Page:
An oak-panelled room. A desk, a stool, a shelf bristling with quills. Bethany has been here before, on her first night, waiting while her name was entered in a leatherbound book. Now she stands with her back to the fire, eyes watchful. Whatever Friend has planned she will make sure to get some heat into her bones first. He regards her, lips thinning. ‘That’s right. Warm your arse. While you’re at it slap your cheeks to put a bit of colour back into ’em. Won’t hurt to have you looking fresh.’
‘Are you going to kill me?’
Friend leans forward. ‘What’s that?’
Beth knots her hands behind her back. ‘It’s what you’ve wanted from the start.’
A laugh splits his florid face. ‘Killing you is the last thing I have in mind tonight.’
Her bottom lip starts to quiver. She can do nothing to stop it, but she won’t cry for him. ‘You’re just a scrap of a man who takes pleasure in torturing women. Your mother should have smothered you while you were still in swaddling.’
His boot smacks into Beth’s thigh and sends her sprawling across the floorboards. She smells dust and old cinders. Splinters prick both hands.
Friend stands over her. This is it, she thinks. The next kick will catch me in the ribs. The third will fetch across the side of my head. He won’t stop until I don’t have a breath left in me.
She braces herself. Friend remains standing, legs astride. She twists round to look at him.
‘You’re a bold lass,’ he says, ‘but don’t give me cause to lash out again. You’ve caught someone’s eye and that means a fat pile of coin for my purse. I have faith. I’ve had it since you tried to rip open my carriage door.’
Before she can reply he opens the yard entrance and calls into the darkness. A massive, midnight-skinned warlock steps into the room. He’s dressed like a lord in a crimson satin jacket and a waistcoat that glitters with golden butterflies. Tasselled breeches top cream hose, which in turn are swallowed up by a pair of polished, buckled shoes. Above his dark brow is a silver-dusted wig pricked with a black satin bow as large as a man’s hand. Ancient, pagan magic seems to crackle between his fingertips. Yet when he turns those big hands over, the palms are as pink as the girl’s own.
Friend spits on his sleeve and scrubs grime from the corners of her face. ‘A pretty one, just like I told you.’
‘You cut it too fine,’ the dark man’s voice rumbles like grinding millstones. ‘Another month in this hole and the worms would have her.’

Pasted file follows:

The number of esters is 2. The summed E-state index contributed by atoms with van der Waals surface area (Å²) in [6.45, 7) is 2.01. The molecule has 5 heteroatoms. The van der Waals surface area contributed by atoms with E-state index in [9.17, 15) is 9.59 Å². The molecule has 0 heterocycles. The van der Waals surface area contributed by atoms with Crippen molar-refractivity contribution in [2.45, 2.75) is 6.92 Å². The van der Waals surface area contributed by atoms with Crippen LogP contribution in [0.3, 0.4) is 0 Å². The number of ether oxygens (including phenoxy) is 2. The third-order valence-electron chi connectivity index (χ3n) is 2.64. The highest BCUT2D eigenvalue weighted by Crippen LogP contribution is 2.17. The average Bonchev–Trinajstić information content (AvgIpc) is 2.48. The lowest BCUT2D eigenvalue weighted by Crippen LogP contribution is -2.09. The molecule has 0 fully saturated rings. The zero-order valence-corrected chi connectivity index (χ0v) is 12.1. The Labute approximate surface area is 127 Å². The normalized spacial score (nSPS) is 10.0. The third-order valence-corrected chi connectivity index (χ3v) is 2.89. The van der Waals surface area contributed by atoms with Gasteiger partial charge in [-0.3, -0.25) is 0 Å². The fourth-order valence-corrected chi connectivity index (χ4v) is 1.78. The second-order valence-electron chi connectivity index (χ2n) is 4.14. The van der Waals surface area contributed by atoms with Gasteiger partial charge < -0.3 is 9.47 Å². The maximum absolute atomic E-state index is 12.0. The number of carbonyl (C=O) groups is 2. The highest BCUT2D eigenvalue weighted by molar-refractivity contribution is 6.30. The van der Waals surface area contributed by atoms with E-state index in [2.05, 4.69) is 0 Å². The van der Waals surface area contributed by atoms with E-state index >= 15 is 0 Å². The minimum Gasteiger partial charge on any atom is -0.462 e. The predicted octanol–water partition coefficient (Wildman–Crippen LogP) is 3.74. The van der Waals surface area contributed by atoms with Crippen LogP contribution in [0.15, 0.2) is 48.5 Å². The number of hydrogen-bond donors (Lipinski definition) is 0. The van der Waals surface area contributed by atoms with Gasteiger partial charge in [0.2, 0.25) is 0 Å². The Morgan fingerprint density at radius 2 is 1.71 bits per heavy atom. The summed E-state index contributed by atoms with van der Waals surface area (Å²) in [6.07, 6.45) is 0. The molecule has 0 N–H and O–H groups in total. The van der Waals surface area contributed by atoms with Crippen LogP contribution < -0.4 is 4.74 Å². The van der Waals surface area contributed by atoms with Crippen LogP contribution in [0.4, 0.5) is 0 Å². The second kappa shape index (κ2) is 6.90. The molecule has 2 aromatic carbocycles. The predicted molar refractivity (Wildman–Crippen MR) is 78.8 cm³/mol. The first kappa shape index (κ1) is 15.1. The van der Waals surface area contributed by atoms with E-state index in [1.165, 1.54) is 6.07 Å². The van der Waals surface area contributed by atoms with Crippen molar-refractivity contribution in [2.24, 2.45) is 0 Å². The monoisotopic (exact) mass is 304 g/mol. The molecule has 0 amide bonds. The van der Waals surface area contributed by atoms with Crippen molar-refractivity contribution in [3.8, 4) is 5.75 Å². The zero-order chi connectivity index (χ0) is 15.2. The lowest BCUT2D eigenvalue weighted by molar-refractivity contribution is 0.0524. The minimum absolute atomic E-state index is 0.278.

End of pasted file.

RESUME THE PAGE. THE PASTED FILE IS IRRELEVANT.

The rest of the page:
‘Nay, sir. Wouldn’t pay to let this one die. She had to suffer for her sins, if you take my meaning. Honest gold bought her penance, just as you are buying her salvation.’
The visitor crouches in front of Beth. A mark colours his right cheek. A picture of a bird, small but perfectly drawn. A river dweller, but the name escapes her.
‘We are going on a coach ride,’ he says, pronouncing each word in an accent that knows no home in any vale or coast of this country. ‘I need you to behave. If you can do that you will be treated fairly. Do you understand?’
‘You’re all dark,’ she whispers.
He nods, his expression not changing. She reckons his face had been hewn out of coal. Then his mouth splits open and two rows of teeth, whiter than snowdrops, leap out at her. She blurts ‘Oooh’ like a child and scrabbles backwards onto her knees. The dark man reaches under her arms and hauls her upright as if she weighs no more than a bag of cobwebs. The girl shrugs free. Perhaps he’s a slave. She’s heard city folk take to dandying up their darkies, though she’s never seen one.
He scours her with those big eyes. ‘Can you walk a short distance, Miss?’
No one has called her ‘Miss’ for what seems a lifetime now. Liar, harlot – those things and more. But ‘Miss’? Any other time Friend would laugh until his breeches split.
The dark man turns. ‘Do you have a coat or cloak?’
Friend snorts. ‘She goes out the same way she came in. I ain’t a parish charity and I don’t earn so much that I can afford to give clothes away.’
‘I have lined your pocket well enough.’
‘Aye, and who am I going to have to bribe in turn to make sure you get away with your trick?’
‘Very well. The blanket in the carriage will have to do.’
The girl touches the dark man’s arm. ‘I’m going home?’
‘Yes,’ he says, no longer smiling. ‘In a manner of speaking.’